Development and testing of the eye-pointing classification scale for children with cerebral palsy

Michael T. Clarke (Lead / Corresponding author), Jenefer Sargent, Rosemary Cooper, Gabriella Aberbach, Laura McLaughlin, Gurveen Panesar, Amie Woghiren, Tom Griffiths, Katie Price, Caroline Rose, John Swettenham

Research output: Contribution to journalArticlepeer-review

5 Citations (Scopus)
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The aim of this study was to develop and test a new classification scale to describe looking behaviours (gaze fixations and gaze shifts) in relation to eye-pointing.

The Eye-pointing Classification Scale (EpCS) was developed and tested following established procedures for the construction and evaluation of equivalent scales, and involved 2 phases: Drawing on research literature, Phase 1 involved initial drafting of the scale through a series of multi-disciplinary group discussions; evaluation of the scale through a survey procedure, and subsequent expert group evaluation. Phase 2, was an examination of scale reliability and relationships between child characteristics and level of EpCS classification.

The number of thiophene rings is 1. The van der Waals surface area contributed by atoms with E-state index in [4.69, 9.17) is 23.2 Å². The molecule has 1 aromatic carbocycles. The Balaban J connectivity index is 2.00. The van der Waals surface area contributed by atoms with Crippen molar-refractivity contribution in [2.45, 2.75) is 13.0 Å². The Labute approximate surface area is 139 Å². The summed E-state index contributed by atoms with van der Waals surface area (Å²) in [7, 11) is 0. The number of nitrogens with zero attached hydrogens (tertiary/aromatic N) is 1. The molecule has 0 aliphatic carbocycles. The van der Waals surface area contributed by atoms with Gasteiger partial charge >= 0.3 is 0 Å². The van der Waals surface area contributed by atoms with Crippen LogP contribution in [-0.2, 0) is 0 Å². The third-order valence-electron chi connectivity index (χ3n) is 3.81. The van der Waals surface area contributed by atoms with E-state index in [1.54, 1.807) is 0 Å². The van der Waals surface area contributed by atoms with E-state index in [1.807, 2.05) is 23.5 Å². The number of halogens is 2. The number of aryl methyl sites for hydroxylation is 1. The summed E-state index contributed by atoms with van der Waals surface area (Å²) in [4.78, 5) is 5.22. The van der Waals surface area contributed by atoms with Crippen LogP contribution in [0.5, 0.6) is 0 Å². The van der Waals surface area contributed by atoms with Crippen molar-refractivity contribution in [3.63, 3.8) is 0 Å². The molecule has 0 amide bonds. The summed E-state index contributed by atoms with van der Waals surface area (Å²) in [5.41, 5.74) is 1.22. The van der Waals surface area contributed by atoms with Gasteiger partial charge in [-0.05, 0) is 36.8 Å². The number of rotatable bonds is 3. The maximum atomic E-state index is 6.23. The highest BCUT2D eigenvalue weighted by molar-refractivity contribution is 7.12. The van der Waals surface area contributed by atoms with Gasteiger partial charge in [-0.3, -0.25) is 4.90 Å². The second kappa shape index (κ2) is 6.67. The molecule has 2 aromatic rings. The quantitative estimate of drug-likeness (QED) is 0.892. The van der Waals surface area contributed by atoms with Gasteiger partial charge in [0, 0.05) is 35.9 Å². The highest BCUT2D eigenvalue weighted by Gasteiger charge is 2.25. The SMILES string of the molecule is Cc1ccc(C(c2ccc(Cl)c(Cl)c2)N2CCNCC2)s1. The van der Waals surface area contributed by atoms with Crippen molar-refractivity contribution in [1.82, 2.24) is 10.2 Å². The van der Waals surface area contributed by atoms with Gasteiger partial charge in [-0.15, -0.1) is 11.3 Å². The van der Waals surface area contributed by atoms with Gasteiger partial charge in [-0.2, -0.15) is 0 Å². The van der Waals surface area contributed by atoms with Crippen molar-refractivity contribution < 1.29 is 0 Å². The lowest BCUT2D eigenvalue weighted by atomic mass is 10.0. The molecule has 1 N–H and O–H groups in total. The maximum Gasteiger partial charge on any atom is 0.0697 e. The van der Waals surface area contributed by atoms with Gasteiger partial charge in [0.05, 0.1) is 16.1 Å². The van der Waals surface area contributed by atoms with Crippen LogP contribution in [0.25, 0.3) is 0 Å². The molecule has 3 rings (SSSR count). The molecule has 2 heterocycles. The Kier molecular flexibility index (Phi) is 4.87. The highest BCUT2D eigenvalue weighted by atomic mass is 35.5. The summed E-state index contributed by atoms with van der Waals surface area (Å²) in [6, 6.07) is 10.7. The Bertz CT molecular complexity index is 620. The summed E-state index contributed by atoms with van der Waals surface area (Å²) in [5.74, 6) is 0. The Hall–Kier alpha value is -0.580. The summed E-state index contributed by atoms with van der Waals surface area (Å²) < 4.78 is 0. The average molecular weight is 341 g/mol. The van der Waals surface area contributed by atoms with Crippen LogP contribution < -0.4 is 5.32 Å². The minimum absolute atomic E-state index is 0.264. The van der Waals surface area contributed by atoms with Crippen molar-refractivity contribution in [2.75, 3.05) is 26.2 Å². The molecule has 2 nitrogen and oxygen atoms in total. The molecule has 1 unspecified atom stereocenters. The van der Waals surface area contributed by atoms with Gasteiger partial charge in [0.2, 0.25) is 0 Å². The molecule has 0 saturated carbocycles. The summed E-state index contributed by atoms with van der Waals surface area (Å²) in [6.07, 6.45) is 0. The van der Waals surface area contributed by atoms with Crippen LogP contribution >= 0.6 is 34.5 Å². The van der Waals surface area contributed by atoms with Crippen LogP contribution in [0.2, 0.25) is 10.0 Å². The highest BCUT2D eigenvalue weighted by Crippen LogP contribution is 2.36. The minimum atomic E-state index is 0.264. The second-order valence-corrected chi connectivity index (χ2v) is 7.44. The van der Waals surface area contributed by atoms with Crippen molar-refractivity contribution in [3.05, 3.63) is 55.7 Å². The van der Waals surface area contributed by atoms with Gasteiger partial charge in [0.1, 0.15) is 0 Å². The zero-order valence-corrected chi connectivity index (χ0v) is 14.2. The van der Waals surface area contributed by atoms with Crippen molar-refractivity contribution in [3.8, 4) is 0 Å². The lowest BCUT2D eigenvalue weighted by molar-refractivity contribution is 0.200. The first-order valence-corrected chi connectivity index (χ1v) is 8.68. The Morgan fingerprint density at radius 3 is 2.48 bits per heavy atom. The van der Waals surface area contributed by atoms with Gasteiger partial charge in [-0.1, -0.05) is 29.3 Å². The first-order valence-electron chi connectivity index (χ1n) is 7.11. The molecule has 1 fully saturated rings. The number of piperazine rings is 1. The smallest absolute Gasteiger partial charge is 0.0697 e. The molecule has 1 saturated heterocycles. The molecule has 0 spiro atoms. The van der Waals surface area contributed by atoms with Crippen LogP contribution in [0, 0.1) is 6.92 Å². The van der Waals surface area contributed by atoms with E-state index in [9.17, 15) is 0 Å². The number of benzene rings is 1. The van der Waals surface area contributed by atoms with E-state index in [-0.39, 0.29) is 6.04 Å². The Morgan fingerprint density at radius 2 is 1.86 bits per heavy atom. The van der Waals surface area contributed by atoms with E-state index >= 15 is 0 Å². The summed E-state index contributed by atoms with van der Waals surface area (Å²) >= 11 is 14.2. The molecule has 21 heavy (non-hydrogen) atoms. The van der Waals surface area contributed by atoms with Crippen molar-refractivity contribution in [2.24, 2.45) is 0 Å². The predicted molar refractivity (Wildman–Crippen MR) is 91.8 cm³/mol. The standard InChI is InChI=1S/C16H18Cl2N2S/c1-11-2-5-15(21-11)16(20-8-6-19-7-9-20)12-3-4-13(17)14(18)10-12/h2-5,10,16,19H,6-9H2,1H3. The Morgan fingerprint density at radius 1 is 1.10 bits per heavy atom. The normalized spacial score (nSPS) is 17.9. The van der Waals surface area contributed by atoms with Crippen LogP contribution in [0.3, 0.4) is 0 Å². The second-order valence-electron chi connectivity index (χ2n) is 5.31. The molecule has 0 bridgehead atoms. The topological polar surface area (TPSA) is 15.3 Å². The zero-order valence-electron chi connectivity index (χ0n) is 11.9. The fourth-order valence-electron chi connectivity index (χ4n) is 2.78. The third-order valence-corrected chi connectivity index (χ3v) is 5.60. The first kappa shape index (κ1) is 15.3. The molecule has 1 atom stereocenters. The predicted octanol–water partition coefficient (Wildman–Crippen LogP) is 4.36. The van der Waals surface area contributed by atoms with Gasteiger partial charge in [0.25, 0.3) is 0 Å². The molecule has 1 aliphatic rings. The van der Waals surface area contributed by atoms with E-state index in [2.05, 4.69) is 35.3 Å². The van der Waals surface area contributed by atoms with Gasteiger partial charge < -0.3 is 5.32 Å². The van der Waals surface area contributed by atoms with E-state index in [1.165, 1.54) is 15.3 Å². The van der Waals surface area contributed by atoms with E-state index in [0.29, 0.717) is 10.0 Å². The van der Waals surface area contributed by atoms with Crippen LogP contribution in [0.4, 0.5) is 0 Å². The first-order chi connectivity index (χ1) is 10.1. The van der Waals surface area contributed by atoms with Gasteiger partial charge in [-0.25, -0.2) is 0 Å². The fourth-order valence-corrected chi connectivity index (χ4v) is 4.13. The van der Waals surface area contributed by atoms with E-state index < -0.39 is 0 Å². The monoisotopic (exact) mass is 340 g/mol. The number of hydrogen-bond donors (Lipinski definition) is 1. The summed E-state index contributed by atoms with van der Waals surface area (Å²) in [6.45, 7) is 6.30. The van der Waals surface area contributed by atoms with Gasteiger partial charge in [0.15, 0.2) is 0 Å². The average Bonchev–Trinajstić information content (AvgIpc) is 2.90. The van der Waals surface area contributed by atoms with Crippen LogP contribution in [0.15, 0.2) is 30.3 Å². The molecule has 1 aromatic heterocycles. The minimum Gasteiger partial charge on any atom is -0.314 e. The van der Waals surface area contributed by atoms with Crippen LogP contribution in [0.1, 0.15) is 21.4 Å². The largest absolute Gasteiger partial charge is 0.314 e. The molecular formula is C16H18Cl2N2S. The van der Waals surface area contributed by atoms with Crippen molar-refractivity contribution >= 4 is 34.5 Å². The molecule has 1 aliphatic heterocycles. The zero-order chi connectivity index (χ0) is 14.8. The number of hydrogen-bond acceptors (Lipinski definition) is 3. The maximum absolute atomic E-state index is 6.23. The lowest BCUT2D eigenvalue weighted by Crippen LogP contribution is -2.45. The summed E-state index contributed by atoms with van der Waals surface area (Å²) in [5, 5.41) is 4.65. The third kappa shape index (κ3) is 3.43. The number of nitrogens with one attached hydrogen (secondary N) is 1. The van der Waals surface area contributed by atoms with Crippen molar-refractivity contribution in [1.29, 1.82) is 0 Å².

In Phase 1, an initial draft of the scale was developed and then evaluated by 52 participants in 10 countries, leading to its refinement. Subsequent expert evaluation of content, style and structure indicated that no further refinement was required. In Phase 2, the scale achieved excellent levels of reliability in clinical testing. A significant relationship was identified between level of child motor ability and EpCS classification, and level of child language understanding and EpCS classification.

Implications for rehabilitation
Non-speaking children with severe bilateral cerebral palsy who have limited upper limb movement may communicate by using controlled looking behaviours to point to objects and people, referred to as eye-pointing.

However, there is little consensus as to which looking behaviours represent eye-pointing and which do not.

The Eye-pointing Classification Scale (EpCS) was developed to describe looking behaviours related to eye-pointing in this population of children

The EpCS provides a new robust tool for clinical management and research with children with cerebral palsy.
Original languageEnglish
Pages (from-to)1451-1456
Number of pages6
JournalDisability and Rehabilitation
Issue number8
Early online date12 Aug 2020
Publication statusPublished - 2022


  • children
  • eye-pointing
  • cerebral palsy
  • classification
  • communication
  • vision
  • joint attention


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